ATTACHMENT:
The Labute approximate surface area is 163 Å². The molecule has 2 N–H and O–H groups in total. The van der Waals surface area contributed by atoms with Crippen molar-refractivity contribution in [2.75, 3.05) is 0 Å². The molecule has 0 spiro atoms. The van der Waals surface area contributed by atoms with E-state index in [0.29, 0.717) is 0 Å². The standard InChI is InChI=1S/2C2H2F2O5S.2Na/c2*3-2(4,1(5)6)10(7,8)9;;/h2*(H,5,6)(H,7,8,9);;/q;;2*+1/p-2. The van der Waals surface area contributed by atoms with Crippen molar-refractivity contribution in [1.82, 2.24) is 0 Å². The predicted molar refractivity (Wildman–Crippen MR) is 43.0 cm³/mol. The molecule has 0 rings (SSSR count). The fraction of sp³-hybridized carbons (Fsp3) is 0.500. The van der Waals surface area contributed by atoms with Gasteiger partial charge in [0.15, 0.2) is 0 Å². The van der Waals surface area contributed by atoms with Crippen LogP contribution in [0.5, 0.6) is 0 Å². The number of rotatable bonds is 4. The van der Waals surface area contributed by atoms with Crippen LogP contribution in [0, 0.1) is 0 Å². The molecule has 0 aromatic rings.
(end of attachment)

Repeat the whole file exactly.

The Labute approximate surface area is 163 Å². The molecule has 2 N–H and O–H groups in total. The van der Waals surface area contributed by atoms with Crippen molar-refractivity contribution in [2.75, 3.05) is 0 Å². The molecule has 0 spiro atoms. The van der Waals surface area contributed by atoms with E-state index in [0.29, 0.717) is 0 Å². The standard InChI is InChI=1S/2C2H2F2O5S.2Na/c2*3-2(4,1(5)6)10(7,8)9;;/h2*(H,5,6)(H,7,8,9);;/q;;2*+1/p-2. The van der Waals surface area contributed by atoms with Crippen molar-refractivity contribution in [1.82, 2.24) is 0 Å². The predicted molar refractivity (Wildman–Crippen MR) is 43.0 cm³/mol. The molecule has 0 rings (SSSR count). The fraction of sp³-hybridized carbons (Fsp3) is 0.500. The van der Waals surface area contributed by atoms with Gasteiger partial charge in [0.15, 0.2) is 0 Å². The van der Waals surface area contributed by atoms with Crippen LogP contribution in [0.5, 0.6) is 0 Å². The number of rotatable bonds is 4. The van der Waals surface area contributed by atoms with Crippen LogP contribution in [0, 0.1) is 0 Å². The molecule has 0 aromatic rings.